property owner and hopefully this land will also be acquired.  This would add an

additional nine acres to the Five Mile Woods.   He stated it is not the volume that

concerns him, it is the option of what could be done if that property was developed into

February 21, 2006                                                  Park & Recreation Board – page 7 of 14

 

 

one or two new homes.    Mr. Lloyd stated there is also another property contiguous to

the Woods which is back by the water tower owned by a developer in Newtown.  He

stated it is mostly wetlands.   The developer has tried to develop it and also put it up for

sale.   Mr. Heilferty stated this is a valuable piece of property which is wooded and it part

of the fall line.  He stated the Board of Supervisors know they are interested in preserving

as much property as possible. 

 

Mr. Heilferty summarized the past year’s activities.  He reviewed the on-going problem

with regeneration of native vegetation which is having an adverse impact on the animals

living in the Woods.  He stated the problem is with the deer as he has reported for a

number of years.  He stated in December, 2004, they did a survey and identified between

fifty and sixty deer on or immediately adjacent to the Five Mile Woods Preserve of 300

acres.  Assuming there is another 300 acres adjacent to the Woods, they have a patch of

land that is almost a square mile in size which can support less than twenty deer

according to the U.S. Fish and Wildlife Service and other studies.  He stated this is

causing the destruction of native vegetation to a point where there are serious problems

with the vegetation which was the reason the Five Mile Woods was purchased.  He stated

the absence of vegetation is also having a negative impact on habitat for other animals

because of the large number of deer.   

 

Mr. Fritchey stated the bottom line is that the Township has spent upwards of $2 million

to buy and preserve one of the last pieces of Coastal Plain Forest in Pennsylvania and it is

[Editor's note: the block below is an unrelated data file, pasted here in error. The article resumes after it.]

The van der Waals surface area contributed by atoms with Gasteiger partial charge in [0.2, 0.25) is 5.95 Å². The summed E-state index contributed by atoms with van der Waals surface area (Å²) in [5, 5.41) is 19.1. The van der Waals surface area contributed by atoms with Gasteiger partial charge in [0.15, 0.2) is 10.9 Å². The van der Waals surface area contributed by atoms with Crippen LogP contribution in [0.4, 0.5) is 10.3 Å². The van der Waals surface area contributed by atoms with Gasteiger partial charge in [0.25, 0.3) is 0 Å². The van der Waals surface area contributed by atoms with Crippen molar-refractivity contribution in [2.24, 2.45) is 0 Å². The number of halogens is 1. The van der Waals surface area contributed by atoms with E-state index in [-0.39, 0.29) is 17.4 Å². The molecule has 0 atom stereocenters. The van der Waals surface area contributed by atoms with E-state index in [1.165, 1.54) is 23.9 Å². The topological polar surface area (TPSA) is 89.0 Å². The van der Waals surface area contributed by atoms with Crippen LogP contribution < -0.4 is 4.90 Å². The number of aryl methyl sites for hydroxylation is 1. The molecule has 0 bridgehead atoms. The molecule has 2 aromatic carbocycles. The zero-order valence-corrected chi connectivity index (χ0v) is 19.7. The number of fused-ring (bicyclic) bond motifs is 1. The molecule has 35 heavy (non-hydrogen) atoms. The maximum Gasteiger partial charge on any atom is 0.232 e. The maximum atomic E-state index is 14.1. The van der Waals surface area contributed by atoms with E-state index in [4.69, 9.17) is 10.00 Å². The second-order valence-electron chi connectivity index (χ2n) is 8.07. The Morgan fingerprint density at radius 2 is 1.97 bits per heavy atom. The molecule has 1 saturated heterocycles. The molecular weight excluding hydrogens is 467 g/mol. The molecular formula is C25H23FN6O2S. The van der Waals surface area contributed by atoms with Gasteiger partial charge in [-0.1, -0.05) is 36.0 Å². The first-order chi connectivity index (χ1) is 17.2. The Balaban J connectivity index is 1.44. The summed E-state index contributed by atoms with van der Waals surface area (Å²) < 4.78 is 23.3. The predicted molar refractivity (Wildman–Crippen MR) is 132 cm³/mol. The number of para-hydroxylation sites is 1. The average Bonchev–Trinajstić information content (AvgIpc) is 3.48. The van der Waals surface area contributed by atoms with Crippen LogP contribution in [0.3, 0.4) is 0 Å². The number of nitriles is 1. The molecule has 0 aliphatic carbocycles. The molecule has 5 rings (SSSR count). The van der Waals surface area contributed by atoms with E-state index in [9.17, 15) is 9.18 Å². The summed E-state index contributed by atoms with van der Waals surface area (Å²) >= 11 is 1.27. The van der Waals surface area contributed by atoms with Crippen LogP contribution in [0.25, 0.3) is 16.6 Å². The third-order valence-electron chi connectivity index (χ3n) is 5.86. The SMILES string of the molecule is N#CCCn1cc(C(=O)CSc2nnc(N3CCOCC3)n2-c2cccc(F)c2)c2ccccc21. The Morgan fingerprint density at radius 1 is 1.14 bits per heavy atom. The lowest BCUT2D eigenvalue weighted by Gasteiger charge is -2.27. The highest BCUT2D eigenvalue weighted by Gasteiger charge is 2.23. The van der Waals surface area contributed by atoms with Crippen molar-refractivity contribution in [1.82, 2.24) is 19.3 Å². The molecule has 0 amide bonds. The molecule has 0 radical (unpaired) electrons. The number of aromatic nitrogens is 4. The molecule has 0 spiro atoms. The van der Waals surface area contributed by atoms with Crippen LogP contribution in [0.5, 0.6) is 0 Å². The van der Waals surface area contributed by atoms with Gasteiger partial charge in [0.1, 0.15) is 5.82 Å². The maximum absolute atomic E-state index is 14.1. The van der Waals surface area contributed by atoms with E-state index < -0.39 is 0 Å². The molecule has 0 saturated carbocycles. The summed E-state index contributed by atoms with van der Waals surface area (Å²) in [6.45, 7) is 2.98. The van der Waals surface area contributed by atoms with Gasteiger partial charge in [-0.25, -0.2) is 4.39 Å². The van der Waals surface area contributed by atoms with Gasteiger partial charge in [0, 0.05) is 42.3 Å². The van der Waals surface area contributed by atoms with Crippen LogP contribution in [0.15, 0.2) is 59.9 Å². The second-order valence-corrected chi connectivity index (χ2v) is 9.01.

being devoured by deer.

 

Mr. Heilferty stated he has done data collection on the site and educating himself about

the various deer management alternatives.  He stated he is prepared this year to go to the

Board of Supervisors with a recommendation after reviewing the various alternatives.

He provided documentation on the deer management alternatives.  He is also working

with a wildlife biologist from State College, PA who has been active in the area in terms

of deer management.  He will continue with an educational campaign and increase the

number of newspaper articles done on the subject.  He reminded the Board about the deer

exclosures previously constructed and noted the amazing plants which are now growing

in those areas.  They will do a formal survey of the plants inside the exclosures as

compared to the outside areas and will do an article on this information.  He has

continued to work with Mr. Fedorchak in making the public aware of the problem. 

He reviewed lethal and non-lethal options.  He feels he will be ready to make

recommendations to the Board of Supervisors by the end of this year or early next year.

 

Ms. Bunn stated some of these options are not accepted methods in Pennsylvania.  She

noted specifically sterilization. She also stated there is a program called “Harvest for the

Hunt” where the deer are shot in a controlled environment and the meat is harvested and

given to a soup kitchen. 

 

February 21, 2006                                                  Park & Recreation Board – page 8 of 14

 

 

Mr. Heilferty stated whatever is done, they will require several layers of approval

including the Board of Supervisors and approval from the State.  He stated he feels he